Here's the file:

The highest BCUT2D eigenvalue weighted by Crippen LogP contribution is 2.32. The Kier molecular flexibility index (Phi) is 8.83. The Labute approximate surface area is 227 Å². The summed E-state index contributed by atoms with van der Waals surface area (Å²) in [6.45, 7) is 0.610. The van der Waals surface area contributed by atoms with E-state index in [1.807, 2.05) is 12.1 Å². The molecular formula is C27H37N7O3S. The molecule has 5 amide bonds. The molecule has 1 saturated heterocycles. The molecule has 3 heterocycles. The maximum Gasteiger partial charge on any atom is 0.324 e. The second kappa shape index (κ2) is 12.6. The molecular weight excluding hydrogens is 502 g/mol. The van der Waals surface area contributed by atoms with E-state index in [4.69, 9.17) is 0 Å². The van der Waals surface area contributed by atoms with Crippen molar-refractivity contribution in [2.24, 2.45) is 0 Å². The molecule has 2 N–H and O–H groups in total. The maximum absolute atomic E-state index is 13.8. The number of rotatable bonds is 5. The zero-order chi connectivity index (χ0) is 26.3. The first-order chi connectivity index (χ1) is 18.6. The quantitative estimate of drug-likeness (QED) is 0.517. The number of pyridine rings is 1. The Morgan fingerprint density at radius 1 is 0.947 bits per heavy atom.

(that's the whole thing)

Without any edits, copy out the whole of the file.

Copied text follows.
The highest BCUT2D eigenvalue weighted by Crippen LogP contribution is 2.32. The Kier molecular flexibility index (Phi) is 8.83. The Labute approximate surface area is 227 Å². The summed E-state index contributed by atoms with van der Waals surface area (Å²) in [6.45, 7) is 0.610. The van der Waals surface area contributed by atoms with E-state index in [1.807, 2.05) is 12.1 Å². The molecular formula is C27H37N7O3S. The molecule has 5 amide bonds. The molecule has 1 saturated heterocycles. The molecule has 3 heterocycles. The maximum Gasteiger partial charge on any atom is 0.324 e. The second kappa shape index (κ2) is 12.6. The molecular weight excluding hydrogens is 502 g/mol. The van der Waals surface area contributed by atoms with E-state index in [4.69, 9.17) is 0 Å². The van der Waals surface area contributed by atoms with Crippen molar-refractivity contribution in [2.24, 2.45) is 0 Å². The molecule has 2 N–H and O–H groups in total. The maximum absolute atomic E-state index is 13.8. The number of rotatable bonds is 5. The zero-order chi connectivity index (χ0) is 26.3. The first-order chi connectivity index (χ1) is 18.6. The quantitative estimate of drug-likeness (QED) is 0.517. The number of pyridine rings is 1. The Morgan fingerprint density at radius 1 is 0.947 bits per heavy atom.